• Bulk - used for devices that have large amounts of data to transmit or receive (canners, printers) and need guaranteed delivery, but have no particular bandwidth requirements. 
  • Control, bi-directional - at rates of 8, 16, 32, or 64 bytes [1 byte = 8 bits], depending on device and transfer speed, and used by software to query, configure, and issue generic commands. 
  • Interrupt - used to poll devices (keyboards, mice, joysticks) that sporadically and unpredictably produce small amounts of data, to determine if they have data to transmit.
  •  Isochronous - used for time-critical data streaming or real-time applications requiring constant, steady data transfer rates. 

Interfaces, Endpoints 

USB devices have at least one interface, which is the peripheral’s physical component. 

Each interface has a set of endpoints, which are data producers or consumers. All USB devices have a special endpoint called “endpoint 0” that supports generic USB status and configuration protocol. 

Device drivers establish logical communication channels, called “pipes”, which are software associations between the endpoints and driver. 

Endpoint characteristics determine pipe characteristics (e.g., communication direction, required bandwidth, etc.). 

More on USB 2.0, OTG, 3.0 

Version 2.0 is backward compatible with USB 1.1 and also retains the plug-and-play and hot-swapping capabilities of 1.1. OTG, a supplement to USB 2.0, allows mobile-device interconnectivity when a PC/laptop is not available. 

USB 3.0 “SuperSpeed” adds even higher data rates, more downstream device power, plus smart charging/powering. 

Important to note is that, while each version of USB is backwards compatible with its predecessors, it cannot make earlier version devices go any faster. 

USB Summary 

Origin: USB is a multiple platform serial network standard created by Microsoft, Intel, and various PC vendors for linking low and medium speed computer peripherals. 

Power: 5V, up to 500 mA, for each device or hub on the network.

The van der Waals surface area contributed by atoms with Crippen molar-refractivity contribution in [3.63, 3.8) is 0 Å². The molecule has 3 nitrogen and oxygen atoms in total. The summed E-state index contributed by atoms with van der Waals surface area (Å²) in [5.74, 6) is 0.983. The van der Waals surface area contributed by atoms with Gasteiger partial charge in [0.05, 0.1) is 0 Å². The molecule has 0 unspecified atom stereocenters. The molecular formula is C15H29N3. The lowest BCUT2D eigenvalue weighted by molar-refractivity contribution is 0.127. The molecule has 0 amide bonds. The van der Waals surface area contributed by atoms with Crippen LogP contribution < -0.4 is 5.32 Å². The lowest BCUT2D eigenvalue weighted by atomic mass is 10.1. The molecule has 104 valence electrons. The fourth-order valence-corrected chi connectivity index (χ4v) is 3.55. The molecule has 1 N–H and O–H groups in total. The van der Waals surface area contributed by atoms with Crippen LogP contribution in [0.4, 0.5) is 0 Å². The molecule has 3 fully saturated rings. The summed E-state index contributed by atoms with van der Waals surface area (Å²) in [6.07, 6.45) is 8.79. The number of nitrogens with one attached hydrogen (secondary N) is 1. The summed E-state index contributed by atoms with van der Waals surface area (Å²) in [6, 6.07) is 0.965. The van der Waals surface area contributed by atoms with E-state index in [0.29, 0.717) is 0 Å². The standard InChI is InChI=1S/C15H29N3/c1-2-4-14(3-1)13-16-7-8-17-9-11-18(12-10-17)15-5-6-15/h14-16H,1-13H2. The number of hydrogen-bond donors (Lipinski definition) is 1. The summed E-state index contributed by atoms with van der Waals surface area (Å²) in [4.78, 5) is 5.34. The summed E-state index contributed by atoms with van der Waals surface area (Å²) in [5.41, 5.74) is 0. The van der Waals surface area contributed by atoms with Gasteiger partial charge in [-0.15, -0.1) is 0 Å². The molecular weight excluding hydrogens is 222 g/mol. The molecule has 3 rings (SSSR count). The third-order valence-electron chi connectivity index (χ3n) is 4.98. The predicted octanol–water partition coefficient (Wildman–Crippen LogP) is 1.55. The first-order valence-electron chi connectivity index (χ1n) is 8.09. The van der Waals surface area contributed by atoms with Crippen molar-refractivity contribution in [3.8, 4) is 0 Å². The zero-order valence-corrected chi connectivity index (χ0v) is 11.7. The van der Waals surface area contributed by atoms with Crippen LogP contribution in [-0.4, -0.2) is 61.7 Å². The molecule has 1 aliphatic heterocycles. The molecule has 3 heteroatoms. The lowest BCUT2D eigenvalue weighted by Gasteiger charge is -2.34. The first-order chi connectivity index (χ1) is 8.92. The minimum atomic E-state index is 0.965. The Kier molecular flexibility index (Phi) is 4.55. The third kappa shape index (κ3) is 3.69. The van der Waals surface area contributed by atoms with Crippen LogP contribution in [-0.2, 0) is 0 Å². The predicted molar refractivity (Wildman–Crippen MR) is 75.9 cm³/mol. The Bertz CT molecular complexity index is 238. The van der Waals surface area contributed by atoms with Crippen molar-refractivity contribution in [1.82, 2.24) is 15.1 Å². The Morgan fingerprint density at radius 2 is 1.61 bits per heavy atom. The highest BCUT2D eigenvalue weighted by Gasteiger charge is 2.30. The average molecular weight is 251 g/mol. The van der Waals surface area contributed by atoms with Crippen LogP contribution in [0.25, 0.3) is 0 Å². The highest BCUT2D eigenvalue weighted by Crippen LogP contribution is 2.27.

Nodes: 127 (maximum) 

Distance: ~4 meters (14 ft) (maximum) without the use of a hub; ~25 meters (82 ft) (maximum) with use of multiple hubs. 

Baud Rate: 1.5 Mbps and 12 Mbps can co-exist on the same bus. However, mixing speeds should be avoided as it substantially slows communication. It is best to split the devices between two host connections. Note that 1.5 Mbps wiring does not require shielding.

Termination: Built in to devices. 

Wiring: Cascading or star topology options; multiple devices supported by extending with multi-port hubs. Cables have a two-conductor, twisted-shielded pair of wires for twodirectional data, plus two heavier wires for 5V power and ground. 

Signal: Low-amplitude signal minimizes EMI/RFI interference: 0.4 Volt differential centered at 1.75 Volts DC. 

Common Hardware: USB hubs expand networks to accommodate up to 127 devices. ISA and PCI cards for USB are popular and adapters are also available for converting serial, parallel and Ethernet ports to USB. 

Typical Applications: Consumer electronics such as digital cameras, speakers, telephones, storage devices, scanners, printers, keyboards and mice. Also beginning to appear in data acquisition systems as alternative to GPIB (General Purpose Interface Bus) and in configuration ports for embedded devices. 

Supporting Organization: The USB Implementers Forum is a not-for-profit organization created to promote, support and market Universal Serial Bus, wireless USB, USB On-The- Go, plus specification and compliance maintenance.